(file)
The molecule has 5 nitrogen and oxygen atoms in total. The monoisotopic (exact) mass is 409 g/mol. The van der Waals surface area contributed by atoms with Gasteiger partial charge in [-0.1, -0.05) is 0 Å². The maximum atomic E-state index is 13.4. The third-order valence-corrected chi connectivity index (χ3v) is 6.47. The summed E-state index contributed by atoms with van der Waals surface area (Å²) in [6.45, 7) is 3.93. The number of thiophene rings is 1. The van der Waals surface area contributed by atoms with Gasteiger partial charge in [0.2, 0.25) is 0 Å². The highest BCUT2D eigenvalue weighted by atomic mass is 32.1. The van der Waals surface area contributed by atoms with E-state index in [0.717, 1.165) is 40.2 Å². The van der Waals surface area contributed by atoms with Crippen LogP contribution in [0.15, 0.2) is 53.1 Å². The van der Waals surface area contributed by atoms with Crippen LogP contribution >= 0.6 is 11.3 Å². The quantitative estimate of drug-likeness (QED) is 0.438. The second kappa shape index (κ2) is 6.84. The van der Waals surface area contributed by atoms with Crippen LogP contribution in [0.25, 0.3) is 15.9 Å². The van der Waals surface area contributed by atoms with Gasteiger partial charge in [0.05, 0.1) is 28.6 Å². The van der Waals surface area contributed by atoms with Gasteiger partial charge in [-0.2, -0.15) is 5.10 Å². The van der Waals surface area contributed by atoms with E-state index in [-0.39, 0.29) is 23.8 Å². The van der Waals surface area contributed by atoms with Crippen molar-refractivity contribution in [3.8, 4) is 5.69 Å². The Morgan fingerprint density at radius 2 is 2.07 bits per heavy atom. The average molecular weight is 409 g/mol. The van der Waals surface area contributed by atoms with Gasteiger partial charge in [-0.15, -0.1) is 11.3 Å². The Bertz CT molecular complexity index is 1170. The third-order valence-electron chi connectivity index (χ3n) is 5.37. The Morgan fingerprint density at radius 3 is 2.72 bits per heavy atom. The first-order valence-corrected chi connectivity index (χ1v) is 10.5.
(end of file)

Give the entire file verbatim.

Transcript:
The molecule has 5 nitrogen and oxygen atoms in total. The monoisotopic (exact) mass is 409 g/mol. The van der Waals surface area contributed by atoms with Gasteiger partial charge in [-0.1, -0.05) is 0 Å². The maximum atomic E-state index is 13.4. The third-order valence-corrected chi connectivity index (χ3v) is 6.47. The summed E-state index contributed by atoms with van der Waals surface area (Å²) in [6.45, 7) is 3.93. The number of thiophene rings is 1. The van der Waals surface area contributed by atoms with Gasteiger partial charge in [0.2, 0.25) is 0 Å². The highest BCUT2D eigenvalue weighted by atomic mass is 32.1. The van der Waals surface area contributed by atoms with E-state index in [0.717, 1.165) is 40.2 Å². The van der Waals surface area contributed by atoms with Crippen LogP contribution in [0.15, 0.2) is 53.1 Å². The van der Waals surface area contributed by atoms with Crippen LogP contribution >= 0.6 is 11.3 Å². The quantitative estimate of drug-likeness (QED) is 0.438. The second kappa shape index (κ2) is 6.84. The van der Waals surface area contributed by atoms with Crippen LogP contribution in [0.25, 0.3) is 15.9 Å². The van der Waals surface area contributed by atoms with Gasteiger partial charge in [0.05, 0.1) is 28.6 Å². The van der Waals surface area contributed by atoms with Gasteiger partial charge in [-0.2, -0.15) is 5.10 Å². The van der Waals surface area contributed by atoms with E-state index in [-0.39, 0.29) is 23.8 Å². The van der Waals surface area contributed by atoms with Crippen molar-refractivity contribution in [3.8, 4) is 5.69 Å². The Morgan fingerprint density at radius 2 is 2.07 bits per heavy atom. The average molecular weight is 409 g/mol. The van der Waals surface area contributed by atoms with Gasteiger partial charge in [-0.15, -0.1) is 11.3 Å². The Bertz CT molecular complexity index is 1170. The third-order valence-electron chi connectivity index (χ3n) is 5.37. The Morgan fingerprint density at radius 3 is 2.72 bits per heavy atom. The first-order valence-corrected chi connectivity index (χ1v) is 10.5.